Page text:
Real Name: Robert Gaston Fuller
Nicknames: Bobby Fuller
Location: Hollywood, California
Date: July 18, 1966
Details: Bobby Fuller was a big singing star in the Sixties; his band, "The Bobby Fuller Four" signed with Del-Fi Records and became famous with their cover of the song, I Fought the Law. By 1966, the band was headlining at hotspots throughout the country. On the night of July 17, 1966, he left in his mother's Oldsmobile. The next morning, she woke up and found that he had not returned. At 5PM, fourteen hours after Bobby had left, the car was back, parked in the vacant lot next to the apartment building. His mother found his bruised and bloodied body, which was already in deep rigor mortis, in the front seat of the car.
Next to him in the sealed yet unlocked vehicle was a one-third full gas container with a a hose attached; Bobby himself was drenched in gasoline. It appeared as though someone had tried to burn his remains but got distracted. Blood was found on his face and the car seat next to his head. The state of his body showed he'd been dead at least three hours. Based on his mother's statements, someone had to have driven the car into the parking lot after his death.
Despite the evidence, investigators were convinced that he committed suicide. At first, they believed that he had died from drinking gasoline. However, the coroner found no gasoline in his stomach. The coroner's office determined that he had died of "asphyxia due to inhalation of gasoline," There were also discrepancies in the coroner's report. One page listed his death as an "accident" while another page had question marks next to "accident" and "suicide". Injuries on his body, including a broken finger and other bruises, suggested that he had been assaulted before his death.
Worse yet, evidence was destroyed or discarded and the vehicle was never dusted for prints. Bob Keane of Del-Fi Records witnessed one of the investigators throwing the gas can into the garbage. When asked why the can was being thrown away, the investigator said that Bobby was "just a rock-and-roll punk who killed himself". His family believes that investigators incorrectly assumed he committed suicide because his mother stated that he was upset around the time of his death. However, she and the rest of his loved ones stated that he was not depressed or suicidal.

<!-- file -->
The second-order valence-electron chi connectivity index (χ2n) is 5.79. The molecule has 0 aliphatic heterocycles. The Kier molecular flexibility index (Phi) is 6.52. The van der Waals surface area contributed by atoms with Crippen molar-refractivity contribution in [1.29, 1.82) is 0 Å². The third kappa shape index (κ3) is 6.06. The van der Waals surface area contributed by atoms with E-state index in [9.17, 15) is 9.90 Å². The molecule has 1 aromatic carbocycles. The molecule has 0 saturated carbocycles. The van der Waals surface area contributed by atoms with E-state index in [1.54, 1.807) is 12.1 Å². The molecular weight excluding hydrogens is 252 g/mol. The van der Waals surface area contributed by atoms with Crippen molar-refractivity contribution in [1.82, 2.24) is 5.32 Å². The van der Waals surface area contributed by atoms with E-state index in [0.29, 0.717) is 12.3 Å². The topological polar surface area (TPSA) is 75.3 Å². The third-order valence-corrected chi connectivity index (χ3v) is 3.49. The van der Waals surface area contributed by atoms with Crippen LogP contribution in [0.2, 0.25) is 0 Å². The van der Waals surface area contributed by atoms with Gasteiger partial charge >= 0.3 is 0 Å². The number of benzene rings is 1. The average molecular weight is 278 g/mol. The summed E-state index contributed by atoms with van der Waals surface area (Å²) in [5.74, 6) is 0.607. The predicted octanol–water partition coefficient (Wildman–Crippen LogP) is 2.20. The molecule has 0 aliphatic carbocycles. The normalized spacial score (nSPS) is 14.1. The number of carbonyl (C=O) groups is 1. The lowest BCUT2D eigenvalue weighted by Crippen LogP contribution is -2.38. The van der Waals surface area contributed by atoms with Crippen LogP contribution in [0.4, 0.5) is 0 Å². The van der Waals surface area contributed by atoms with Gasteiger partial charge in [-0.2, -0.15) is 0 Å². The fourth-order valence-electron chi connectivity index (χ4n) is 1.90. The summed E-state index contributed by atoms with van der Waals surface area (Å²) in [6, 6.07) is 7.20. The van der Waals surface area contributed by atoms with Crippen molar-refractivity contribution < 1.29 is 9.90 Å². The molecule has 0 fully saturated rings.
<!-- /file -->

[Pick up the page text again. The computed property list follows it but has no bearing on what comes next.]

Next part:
Bob Keane did recall that he and Bobby had gotten into a disagreement about his music sounding too much like his idol, Buddy Holly. However, he does not believe that this upset Bobby enough for him to kill himself. Rumors began to swirl that Bobby may have been murdered because his girlfriend, Melody, had connections to the mob. Bobby's drummer, Dalton Powell, had been confronted by three violent guys looking for Bobby before the murder. Others said Bobby was depressed over a cancelled tour. However, the full circumstances surrounding his death are yet to be revealed.
Suspects: No known suspects; however, his family and friends believe that his death may have been related to his girlfriend Melody. No one knew Melody very well and the couple's relationship was apparently clandestine. Some people believed that they kept the relationship secret because Melody's boyfriend, who allegedly had ties to the mob, was still involved with her.
According to Bobby's brother Randy, the couple planned to go to a party at a beach on the night before Bobby was found dead. Melody apparently drove him to the party, where people allegedly were drinking and doing drugs. Rumors circulated that Bobby died of a drug overdose or a fight while at the party and his death was covered up because other celebrities were at the party. However, no drugs were found in his system.
Extra Notes: This segment originally aired on the October 18, 1996 episode of Unsolved Mysteries.
Results: Unresolved. On the night of the broadcast, Bobby's girlfriend Melody called the telecenter. Although she confirmed several facts in the story, she did claim that she did not date anyone who had ties to the mob, and that she was not with Bobby the night he died. However, she also believes that Bobby did not commit suicide.
Years later, Bobby's death was changed from "suicide" to "accident", and his family now hopes that his body will be exhumed in order to find out what happened to him.
In a 2015 book co-written by Randy Fuller, it is theorized that Morris Levy, the Roulette Records owner known for his strong-arm tactics and Mafia ties, was involved in Bobby's death. In 1966, Bob Keane signed a deal with Roulette to distribute Bobby's music. Randy believes that his brother may have been killed because he wanted to back out of a business deal with Levy, who died in 1990. However, this theory has not been confirmed.
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